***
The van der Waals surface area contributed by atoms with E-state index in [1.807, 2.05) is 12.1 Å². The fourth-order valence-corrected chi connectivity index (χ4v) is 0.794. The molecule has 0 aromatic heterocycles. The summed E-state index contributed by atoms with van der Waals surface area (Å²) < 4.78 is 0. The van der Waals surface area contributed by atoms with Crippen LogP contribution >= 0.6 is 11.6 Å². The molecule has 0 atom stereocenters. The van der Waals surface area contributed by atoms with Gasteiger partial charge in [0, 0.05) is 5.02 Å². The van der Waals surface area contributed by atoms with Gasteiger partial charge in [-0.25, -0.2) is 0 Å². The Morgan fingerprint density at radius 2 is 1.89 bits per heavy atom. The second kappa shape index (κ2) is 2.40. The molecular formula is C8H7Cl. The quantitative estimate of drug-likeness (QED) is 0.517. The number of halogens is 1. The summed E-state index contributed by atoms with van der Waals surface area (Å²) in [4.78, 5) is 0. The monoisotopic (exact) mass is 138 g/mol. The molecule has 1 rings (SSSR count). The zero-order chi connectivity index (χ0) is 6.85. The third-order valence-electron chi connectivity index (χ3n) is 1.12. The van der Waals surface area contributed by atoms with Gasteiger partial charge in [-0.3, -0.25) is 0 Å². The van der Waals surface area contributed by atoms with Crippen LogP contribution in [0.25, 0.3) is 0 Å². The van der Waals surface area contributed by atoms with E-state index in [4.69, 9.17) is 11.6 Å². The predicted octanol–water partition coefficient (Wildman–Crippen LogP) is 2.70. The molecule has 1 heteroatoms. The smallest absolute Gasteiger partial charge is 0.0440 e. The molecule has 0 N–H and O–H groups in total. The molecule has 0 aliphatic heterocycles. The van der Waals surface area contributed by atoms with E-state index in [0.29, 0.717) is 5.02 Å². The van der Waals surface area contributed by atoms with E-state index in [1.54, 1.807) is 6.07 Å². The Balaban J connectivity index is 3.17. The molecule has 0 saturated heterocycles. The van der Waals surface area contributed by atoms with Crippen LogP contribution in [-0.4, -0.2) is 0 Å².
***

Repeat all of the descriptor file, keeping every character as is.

The van der Waals surface area contributed by atoms with E-state index in [1.807, 2.05) is 12.1 Å². The fourth-order valence-corrected chi connectivity index (χ4v) is 0.794. The molecule has 0 aromatic heterocycles. The summed E-state index contributed by atoms with van der Waals surface area (Å²) < 4.78 is 0. The van der Waals surface area contributed by atoms with Crippen LogP contribution >= 0.6 is 11.6 Å². The molecule has 0 atom stereocenters. The van der Waals surface area contributed by atoms with Gasteiger partial charge in [0, 0.05) is 5.02 Å². The van der Waals surface area contributed by atoms with Gasteiger partial charge in [-0.25, -0.2) is 0 Å². The Morgan fingerprint density at radius 2 is 1.89 bits per heavy atom. The second kappa shape index (κ2) is 2.40. The molecular formula is C8H7Cl. The quantitative estimate of drug-likeness (QED) is 0.517. The number of halogens is 1. The summed E-state index contributed by atoms with van der Waals surface area (Å²) in [4.78, 5) is 0. The monoisotopic (exact) mass is 138 g/mol. The molecule has 1 rings (SSSR count). The zero-order chi connectivity index (χ0) is 6.85. The third-order valence-electron chi connectivity index (χ3n) is 1.12. The van der Waals surface area contributed by atoms with Gasteiger partial charge in [-0.3, -0.25) is 0 Å². The van der Waals surface area contributed by atoms with Crippen LogP contribution in [0.25, 0.3) is 0 Å². The van der Waals surface area contributed by atoms with E-state index in [4.69, 9.17) is 11.6 Å². The predicted octanol–water partition coefficient (Wildman–Crippen LogP) is 2.70. The molecule has 1 heteroatoms. The smallest absolute Gasteiger partial charge is 0.0440 e. The molecule has 0 N–H and O–H groups in total. The molecule has 0 aliphatic heterocycles. The van der Waals surface area contributed by atoms with E-state index in [0.29, 0.717) is 5.02 Å². The van der Waals surface area contributed by atoms with E-state index in [1.54, 1.807) is 6.07 Å². The Balaban J connectivity index is 3.17. The molecule has 0 saturated heterocycles. The van der Waals surface area contributed by atoms with Crippen LogP contribution in [-0.4, -0.2) is 0 Å².